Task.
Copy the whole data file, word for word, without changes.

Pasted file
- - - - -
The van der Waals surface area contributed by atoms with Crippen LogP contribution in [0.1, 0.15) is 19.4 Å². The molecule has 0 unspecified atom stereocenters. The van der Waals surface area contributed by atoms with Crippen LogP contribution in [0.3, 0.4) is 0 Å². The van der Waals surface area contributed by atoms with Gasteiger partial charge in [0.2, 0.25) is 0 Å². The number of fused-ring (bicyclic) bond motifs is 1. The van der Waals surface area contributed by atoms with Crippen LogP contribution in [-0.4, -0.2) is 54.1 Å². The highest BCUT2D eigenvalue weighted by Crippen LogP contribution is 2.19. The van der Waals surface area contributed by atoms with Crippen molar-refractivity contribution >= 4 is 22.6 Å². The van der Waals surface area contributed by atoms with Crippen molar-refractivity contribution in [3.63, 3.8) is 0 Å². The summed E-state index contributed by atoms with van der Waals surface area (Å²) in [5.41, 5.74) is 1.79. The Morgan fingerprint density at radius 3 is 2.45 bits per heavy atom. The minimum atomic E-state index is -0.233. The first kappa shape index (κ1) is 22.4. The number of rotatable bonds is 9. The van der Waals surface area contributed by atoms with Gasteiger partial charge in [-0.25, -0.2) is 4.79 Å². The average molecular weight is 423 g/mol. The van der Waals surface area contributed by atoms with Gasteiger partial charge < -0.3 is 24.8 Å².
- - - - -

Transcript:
The van der Waals surface area contributed by atoms with Crippen LogP contribution in [0.1, 0.15) is 19.4 Å². The molecule has 0 unspecified atom stereocenters. The van der Waals surface area contributed by atoms with Crippen LogP contribution in [0.3, 0.4) is 0 Å². The van der Waals surface area contributed by atoms with Gasteiger partial charge in [0.2, 0.25) is 0 Å². The number of fused-ring (bicyclic) bond motifs is 1. The van der Waals surface area contributed by atoms with Crippen LogP contribution in [-0.4, -0.2) is 54.1 Å². The highest BCUT2D eigenvalue weighted by Crippen LogP contribution is 2.19. The van der Waals surface area contributed by atoms with Crippen molar-refractivity contribution >= 4 is 22.6 Å². The van der Waals surface area contributed by atoms with Crippen molar-refractivity contribution in [3.63, 3.8) is 0 Å². The summed E-state index contributed by atoms with van der Waals surface area (Å²) in [5.41, 5.74) is 1.79. The Morgan fingerprint density at radius 3 is 2.45 bits per heavy atom. The minimum atomic E-state index is -0.233. The first kappa shape index (κ1) is 22.4. The number of rotatable bonds is 9. The van der Waals surface area contributed by atoms with Gasteiger partial charge in [-0.25, -0.2) is 4.79 Å². The average molecular weight is 423 g/mol. The van der Waals surface area contributed by atoms with Gasteiger partial charge < -0.3 is 24.8 Å².